Lou Reed RIP: A Final Walk On the Wild Side
Growing up in suburban New York, Reed’s family subjected him to electro-shock therapy to try to “cure” his bi-sexuality. He later went on to study at Syracuse University under his mentor Delmore Schwartz, before settling in to become one of New York City’s most beloved musicians and lyricists, known for his poetry as well as his prose. Perhaps most significantly, Reed was one of the founding members of The Velvet Underground, the name taken from a book on sexual practices of suburbanites. His defiant nature comes across in his songs, even though he’s also known for a monotonistic, conversational style.
In recent years, Reed pursued different avenues for his creativity. He directed a documentary about his cousin, a Holocaust survivor, and more recently, provided the voice-over for the film AKA Doc Pomus about his dear friend and lyricist, Doc Pomus. Reed’s cover of “This Magic Moment” is used for the film’s closing credits.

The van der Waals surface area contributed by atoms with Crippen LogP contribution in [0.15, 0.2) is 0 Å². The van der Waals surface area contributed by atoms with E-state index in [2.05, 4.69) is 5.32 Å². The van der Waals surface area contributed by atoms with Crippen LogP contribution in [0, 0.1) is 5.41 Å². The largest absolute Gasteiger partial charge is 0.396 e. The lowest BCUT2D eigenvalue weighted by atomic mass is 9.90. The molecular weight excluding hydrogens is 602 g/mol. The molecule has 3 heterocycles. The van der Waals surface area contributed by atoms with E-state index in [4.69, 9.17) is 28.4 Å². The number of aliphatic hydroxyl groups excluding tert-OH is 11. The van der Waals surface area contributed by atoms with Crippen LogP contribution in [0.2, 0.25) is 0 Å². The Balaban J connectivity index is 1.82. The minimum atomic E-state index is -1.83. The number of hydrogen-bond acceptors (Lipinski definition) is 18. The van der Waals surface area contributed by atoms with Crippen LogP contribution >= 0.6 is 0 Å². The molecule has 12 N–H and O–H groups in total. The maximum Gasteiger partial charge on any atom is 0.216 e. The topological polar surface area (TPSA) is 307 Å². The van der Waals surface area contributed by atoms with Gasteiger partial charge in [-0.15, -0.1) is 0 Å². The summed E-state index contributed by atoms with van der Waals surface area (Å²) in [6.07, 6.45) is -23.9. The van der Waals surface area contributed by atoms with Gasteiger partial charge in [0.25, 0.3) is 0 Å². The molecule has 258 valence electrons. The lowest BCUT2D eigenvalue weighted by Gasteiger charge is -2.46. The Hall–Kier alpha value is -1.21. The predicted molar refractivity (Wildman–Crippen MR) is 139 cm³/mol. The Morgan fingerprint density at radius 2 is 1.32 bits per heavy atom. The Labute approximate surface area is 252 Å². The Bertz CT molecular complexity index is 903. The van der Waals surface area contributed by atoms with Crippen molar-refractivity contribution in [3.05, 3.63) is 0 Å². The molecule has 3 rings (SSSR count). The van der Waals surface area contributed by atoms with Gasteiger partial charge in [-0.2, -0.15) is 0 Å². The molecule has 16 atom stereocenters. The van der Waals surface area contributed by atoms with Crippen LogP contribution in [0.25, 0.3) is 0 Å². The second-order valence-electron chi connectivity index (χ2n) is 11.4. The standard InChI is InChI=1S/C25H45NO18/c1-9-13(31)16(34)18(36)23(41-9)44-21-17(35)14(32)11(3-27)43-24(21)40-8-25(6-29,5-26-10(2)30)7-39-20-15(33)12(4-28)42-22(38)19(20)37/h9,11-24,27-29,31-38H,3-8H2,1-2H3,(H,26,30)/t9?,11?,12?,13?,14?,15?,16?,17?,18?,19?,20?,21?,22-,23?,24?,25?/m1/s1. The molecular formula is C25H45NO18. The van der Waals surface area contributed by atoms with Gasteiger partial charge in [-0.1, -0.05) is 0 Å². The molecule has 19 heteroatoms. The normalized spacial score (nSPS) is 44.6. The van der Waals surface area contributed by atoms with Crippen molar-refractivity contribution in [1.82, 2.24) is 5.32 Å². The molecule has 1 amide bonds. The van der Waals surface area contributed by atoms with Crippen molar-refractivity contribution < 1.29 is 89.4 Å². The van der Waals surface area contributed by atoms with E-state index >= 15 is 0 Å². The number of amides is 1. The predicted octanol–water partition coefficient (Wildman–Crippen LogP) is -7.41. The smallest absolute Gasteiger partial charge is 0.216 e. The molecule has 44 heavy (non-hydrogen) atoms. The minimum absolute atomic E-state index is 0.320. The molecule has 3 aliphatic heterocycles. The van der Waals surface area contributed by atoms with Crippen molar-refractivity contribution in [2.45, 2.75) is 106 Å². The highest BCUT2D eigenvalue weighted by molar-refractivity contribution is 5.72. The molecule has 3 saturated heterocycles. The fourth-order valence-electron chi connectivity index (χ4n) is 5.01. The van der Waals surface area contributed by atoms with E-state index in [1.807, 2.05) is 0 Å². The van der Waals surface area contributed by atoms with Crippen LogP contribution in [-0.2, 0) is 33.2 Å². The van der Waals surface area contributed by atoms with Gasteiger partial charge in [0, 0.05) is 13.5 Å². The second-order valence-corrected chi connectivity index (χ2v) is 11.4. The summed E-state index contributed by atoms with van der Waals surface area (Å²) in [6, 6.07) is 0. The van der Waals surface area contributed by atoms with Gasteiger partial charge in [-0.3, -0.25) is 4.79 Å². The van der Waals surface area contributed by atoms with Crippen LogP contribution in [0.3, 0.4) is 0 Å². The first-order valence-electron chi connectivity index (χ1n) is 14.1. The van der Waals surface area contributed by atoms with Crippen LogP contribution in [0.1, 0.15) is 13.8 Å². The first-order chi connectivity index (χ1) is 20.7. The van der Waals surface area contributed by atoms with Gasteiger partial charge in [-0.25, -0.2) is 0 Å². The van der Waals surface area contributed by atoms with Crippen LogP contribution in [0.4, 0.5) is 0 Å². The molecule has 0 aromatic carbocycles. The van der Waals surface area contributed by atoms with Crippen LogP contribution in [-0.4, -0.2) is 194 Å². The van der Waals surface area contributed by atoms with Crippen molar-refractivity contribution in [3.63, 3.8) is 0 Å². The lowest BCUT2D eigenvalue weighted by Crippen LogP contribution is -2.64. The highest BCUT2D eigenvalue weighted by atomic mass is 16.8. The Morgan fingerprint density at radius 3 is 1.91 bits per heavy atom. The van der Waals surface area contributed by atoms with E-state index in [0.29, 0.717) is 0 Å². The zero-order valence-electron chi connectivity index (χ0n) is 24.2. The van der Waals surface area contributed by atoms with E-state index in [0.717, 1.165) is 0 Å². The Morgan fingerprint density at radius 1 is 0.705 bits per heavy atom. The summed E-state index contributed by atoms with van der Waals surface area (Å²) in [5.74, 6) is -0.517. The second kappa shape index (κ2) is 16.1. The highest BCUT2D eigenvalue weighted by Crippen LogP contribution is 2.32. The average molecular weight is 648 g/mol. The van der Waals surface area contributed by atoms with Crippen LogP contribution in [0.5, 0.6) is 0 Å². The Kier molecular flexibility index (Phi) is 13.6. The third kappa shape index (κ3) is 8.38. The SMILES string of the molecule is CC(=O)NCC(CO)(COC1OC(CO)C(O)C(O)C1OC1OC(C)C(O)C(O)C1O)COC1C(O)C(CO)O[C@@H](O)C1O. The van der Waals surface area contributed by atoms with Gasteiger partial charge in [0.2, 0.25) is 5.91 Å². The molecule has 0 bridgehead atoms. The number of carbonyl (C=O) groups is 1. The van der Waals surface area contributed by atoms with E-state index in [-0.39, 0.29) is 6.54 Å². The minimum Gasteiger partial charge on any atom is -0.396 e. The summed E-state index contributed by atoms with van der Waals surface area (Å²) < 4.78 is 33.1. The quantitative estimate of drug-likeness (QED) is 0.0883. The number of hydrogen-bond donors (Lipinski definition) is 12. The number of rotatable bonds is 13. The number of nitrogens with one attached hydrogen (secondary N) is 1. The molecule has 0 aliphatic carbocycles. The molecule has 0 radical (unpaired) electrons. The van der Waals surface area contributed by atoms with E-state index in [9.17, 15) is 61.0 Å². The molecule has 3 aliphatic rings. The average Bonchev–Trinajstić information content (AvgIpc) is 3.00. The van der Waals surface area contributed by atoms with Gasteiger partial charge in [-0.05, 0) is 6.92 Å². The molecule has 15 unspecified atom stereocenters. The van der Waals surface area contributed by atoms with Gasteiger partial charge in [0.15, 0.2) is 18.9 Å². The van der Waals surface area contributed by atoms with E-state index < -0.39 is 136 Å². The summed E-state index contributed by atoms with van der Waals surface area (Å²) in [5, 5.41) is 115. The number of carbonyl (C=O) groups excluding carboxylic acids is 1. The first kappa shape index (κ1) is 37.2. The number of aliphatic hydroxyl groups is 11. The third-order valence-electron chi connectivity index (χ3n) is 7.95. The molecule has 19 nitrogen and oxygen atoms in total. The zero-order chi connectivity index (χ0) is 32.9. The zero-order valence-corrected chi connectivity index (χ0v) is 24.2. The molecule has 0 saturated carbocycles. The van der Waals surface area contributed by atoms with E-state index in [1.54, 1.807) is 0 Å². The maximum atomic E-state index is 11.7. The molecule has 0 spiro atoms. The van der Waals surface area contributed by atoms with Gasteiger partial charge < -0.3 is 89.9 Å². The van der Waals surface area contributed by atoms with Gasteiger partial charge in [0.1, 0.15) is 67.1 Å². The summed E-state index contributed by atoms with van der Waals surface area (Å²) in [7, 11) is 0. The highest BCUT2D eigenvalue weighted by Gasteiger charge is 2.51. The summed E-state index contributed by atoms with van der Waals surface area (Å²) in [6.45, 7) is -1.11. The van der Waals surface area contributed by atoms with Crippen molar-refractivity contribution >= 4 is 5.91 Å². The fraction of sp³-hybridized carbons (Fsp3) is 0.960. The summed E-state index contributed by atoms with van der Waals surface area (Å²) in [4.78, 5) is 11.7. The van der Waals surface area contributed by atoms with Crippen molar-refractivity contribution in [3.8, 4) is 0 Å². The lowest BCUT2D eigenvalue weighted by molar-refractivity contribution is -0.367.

Reed’s biggest hit, “Walk on the Wild Side,” was from Transformer (1972), his second solo album after leaving The Velvet Underground. "Wild Side" explored the seedier side of New York, glorifying drag queens and drug dealers with an infectious bass line that will always remain instantly identifiable. It is safe to say that few songs have had such a lasting impact on musical culture.
The death of such a musical legend begs the question. If 41 years after its release, "Walk on the Wild Side" is still relevant, what songs from today’s lexicon will be around 41 years from today? Does Miley Cyrus stand a chance? Hopefully not, but only time will tell.
Lou Reed, may the colored girls go “doo, do-doo” forever more.